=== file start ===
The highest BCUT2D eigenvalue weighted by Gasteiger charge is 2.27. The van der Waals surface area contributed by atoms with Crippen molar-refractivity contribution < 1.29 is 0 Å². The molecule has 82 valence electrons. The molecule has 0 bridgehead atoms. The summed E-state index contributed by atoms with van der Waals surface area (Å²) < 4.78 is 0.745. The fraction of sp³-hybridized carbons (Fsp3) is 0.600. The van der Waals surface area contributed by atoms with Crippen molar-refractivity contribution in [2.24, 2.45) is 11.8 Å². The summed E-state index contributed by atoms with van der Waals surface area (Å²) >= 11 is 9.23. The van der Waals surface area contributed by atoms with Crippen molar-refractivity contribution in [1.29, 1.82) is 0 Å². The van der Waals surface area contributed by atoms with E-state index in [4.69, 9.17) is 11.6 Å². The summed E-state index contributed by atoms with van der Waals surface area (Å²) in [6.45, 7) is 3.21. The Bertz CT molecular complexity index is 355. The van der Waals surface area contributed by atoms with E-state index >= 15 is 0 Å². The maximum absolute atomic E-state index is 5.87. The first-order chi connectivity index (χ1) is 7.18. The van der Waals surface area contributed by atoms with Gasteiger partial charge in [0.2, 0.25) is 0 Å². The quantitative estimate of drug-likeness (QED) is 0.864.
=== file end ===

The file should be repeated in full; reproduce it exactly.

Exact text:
The highest BCUT2D eigenvalue weighted by Gasteiger charge is 2.27. The van der Waals surface area contributed by atoms with Crippen molar-refractivity contribution < 1.29 is 0 Å². The molecule has 82 valence electrons. The molecule has 0 bridgehead atoms. The summed E-state index contributed by atoms with van der Waals surface area (Å²) < 4.78 is 0.745. The fraction of sp³-hybridized carbons (Fsp3) is 0.600. The van der Waals surface area contributed by atoms with Crippen molar-refractivity contribution in [2.24, 2.45) is 11.8 Å². The summed E-state index contributed by atoms with van der Waals surface area (Å²) >= 11 is 9.23. The van der Waals surface area contributed by atoms with Crippen molar-refractivity contribution in [1.29, 1.82) is 0 Å². The van der Waals surface area contributed by atoms with E-state index in [4.69, 9.17) is 11.6 Å². The summed E-state index contributed by atoms with van der Waals surface area (Å²) in [6.45, 7) is 3.21. The Bertz CT molecular complexity index is 355. The van der Waals surface area contributed by atoms with E-state index >= 15 is 0 Å². The maximum absolute atomic E-state index is 5.87. The first-order chi connectivity index (χ1) is 7.18. The van der Waals surface area contributed by atoms with Gasteiger partial charge in [0.2, 0.25) is 0 Å². The quantitative estimate of drug-likeness (QED) is 0.864.